The project began with a two day workshop on the 18th & 19th May 2016 and then the group worked together for a further six sessions over a period of five weeks. This first phase led up to displaying our research outcomes at the Utopia Festival at Somerset House from the 24th-26th May.
Session One : 18th May 2016
Mirrors of Invention: Soho House, Boulton & the Lunar Society
Soho House in Handsworth was home to Birmingham industrialist and entrepreneur Matthew Boulton. It was also the regular meeting place for the Lunar Society, a leading Enlightenment group who exchanged ideas, conducted experiments and discussed philosophy, envisioning how science and culture could create a better future for society. As such, it was the ideal place to locate the Maker-Centric project, which aims to imagine community futures through heritage, place and the act of making.
Soho House Museum kindly agreed to host Maker-Centric, providing space for a series of workshops and introducing participants to the history of Boulton and his circle. The project began with a guided tour of the house so that the group could return to the spaces and artefacts of the past in order to better understand how people imagined the future then. The house has been restored to how it would have looked in Boulton’s time and the tour included reception rooms, bedrooms, kitchens and the wine cellar. Participants were introduced to the room in which the Lunar Society met each month on the night of the full moon. The gilt, convex mantle mirror with its neo-classical ornament, which would have reflected Society members such as Erasmus Darwin, Joseph Priestly and James Watt, as they dined, drank and debated together – port apparently was a favourite tipple – was particularly impressive. The group also saw such innovations as an early example of underfloor heating, impressive ormolu vases and candlesticks that Soho House was so famous for, intimate family portraits and personal artefacts such as a silver Sheffield plate straining spoon displaying the family crest, and books from Matthew Boulton’s library.
After the tour, storyteller Gauri Raje worked with the group to help them recall and imaginatively re-inhabit memorable moments from their past, and reflect on what utopian or dystopian futures might look like. This resulted in a series of stories that participants developed individually and collectively, as they imaginatively connected their own stories with those of Soho House.
Session Two: 19th May 2016
Spoons & Balloons: Visual Story-telling
The central design concept at the heart of the project was that artist Melanie Tomlinson would support participants in developing their own utopian/dystopian Praxinoscope. Melanie herself specialises in making Praxinoscopes, an early form of animation device patented in 1877 by the Frenchman Emile Reynaud, which employs a revolving drum and mirror, developed from the more familiar slotted drum of the Zoetrope. The Praxinoscope was chosen because of its historical and futuristic associations, being a device that was both cultural and scientific, and anticipated the evolution of film in the early twentieth century. Designing for the Praxinoscope, additionally enabled the group to work collectively. The magical transformation from still to moving image, moreover, both brought their stories alive, returning them to the temporal dimension of storytelling and memory, and imbued them with a sense of moving forward and future thinking.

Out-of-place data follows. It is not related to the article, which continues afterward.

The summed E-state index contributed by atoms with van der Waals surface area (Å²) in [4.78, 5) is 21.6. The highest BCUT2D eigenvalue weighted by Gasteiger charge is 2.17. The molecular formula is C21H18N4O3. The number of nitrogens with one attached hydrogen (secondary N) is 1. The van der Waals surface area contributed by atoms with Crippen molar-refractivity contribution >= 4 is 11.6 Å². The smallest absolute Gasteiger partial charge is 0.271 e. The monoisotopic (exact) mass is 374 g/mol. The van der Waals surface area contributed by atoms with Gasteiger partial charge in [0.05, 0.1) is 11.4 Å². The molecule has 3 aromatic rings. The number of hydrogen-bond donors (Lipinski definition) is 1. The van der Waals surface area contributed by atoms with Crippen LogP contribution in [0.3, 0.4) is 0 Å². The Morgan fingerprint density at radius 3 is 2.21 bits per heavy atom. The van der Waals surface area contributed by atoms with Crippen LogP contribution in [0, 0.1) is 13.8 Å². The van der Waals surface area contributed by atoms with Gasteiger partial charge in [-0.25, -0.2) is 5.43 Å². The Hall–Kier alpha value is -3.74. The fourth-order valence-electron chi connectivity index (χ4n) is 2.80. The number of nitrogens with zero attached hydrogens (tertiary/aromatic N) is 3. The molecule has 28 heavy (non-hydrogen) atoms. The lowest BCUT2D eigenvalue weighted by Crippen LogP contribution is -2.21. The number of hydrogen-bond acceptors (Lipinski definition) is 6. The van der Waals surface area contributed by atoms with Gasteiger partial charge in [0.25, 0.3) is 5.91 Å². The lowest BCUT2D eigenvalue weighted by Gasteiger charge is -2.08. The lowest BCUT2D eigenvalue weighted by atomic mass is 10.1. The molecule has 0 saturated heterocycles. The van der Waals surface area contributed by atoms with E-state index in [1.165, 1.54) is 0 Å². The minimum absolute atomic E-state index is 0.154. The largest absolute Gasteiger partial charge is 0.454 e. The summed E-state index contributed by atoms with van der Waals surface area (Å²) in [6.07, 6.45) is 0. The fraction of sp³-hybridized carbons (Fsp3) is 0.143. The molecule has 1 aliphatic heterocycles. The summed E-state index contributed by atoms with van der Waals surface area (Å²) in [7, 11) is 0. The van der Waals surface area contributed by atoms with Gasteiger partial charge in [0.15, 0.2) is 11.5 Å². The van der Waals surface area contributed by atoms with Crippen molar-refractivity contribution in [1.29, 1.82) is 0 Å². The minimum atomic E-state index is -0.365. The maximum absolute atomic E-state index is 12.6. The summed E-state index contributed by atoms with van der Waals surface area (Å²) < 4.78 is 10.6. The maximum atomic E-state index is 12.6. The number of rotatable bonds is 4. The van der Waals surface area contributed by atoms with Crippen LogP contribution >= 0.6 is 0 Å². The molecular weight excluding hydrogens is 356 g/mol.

The first stage was to translate the stories developed in Gauri Raje’s workshop into visual motifs. Melanie works with a combination of drawing, painting and shaping fine sheets of metal, and she set the group the task of synthesising their memories and utopian thinking with their experience of visiting Soho House. The group set to work and intriguing motifs quickly started to evolve. Alex, for instance, shaped a beautiful silver spoon with the soft sheet metal, which reproduced the form of the Georgian silver straining spoon in Boulton’s family collection, but included a face wreathed in shadows in its bowl; an image that both recalled the dark, varnished family portraits on the walls of Soho House and drew on Alex’s memories of his father as a first generation migrant to the UK from Jamaica. Alex’s father was a carpenter and Alex also fashioned a metal saw to accompany the spoon, creating a distinctive cutlery set; a material metaphor for the metalwork industries of the midlands, where Alex’s father found himself, and his own skills as a maker. Alex reflected that “I remembered things I hadn’t thought about for a long time. I reconnected with my history”. Viv, meanwhile, was inspired by Boulton’s interest in ballooning and flight, evidenced in a book from his library that described the ‘Machine Aérolslatique’. On Christmas 1784 Boulton even launched a miniature hot air balloon from his garden at Soho House, much to the amazement of his family and friends, and employees. Viv’s balloon motif, beautifully formed out of metal, echoed the ‘balloon in flight’ shape from the engraved plate in Boulton’s library. Her utopian vision included a future world in which people travelled by balloon rather than in cars, dispensing flower seeds as they went so that wild gardens would spring up in their wake; a utopian, ecological, futuristic re-imagining of an old technology.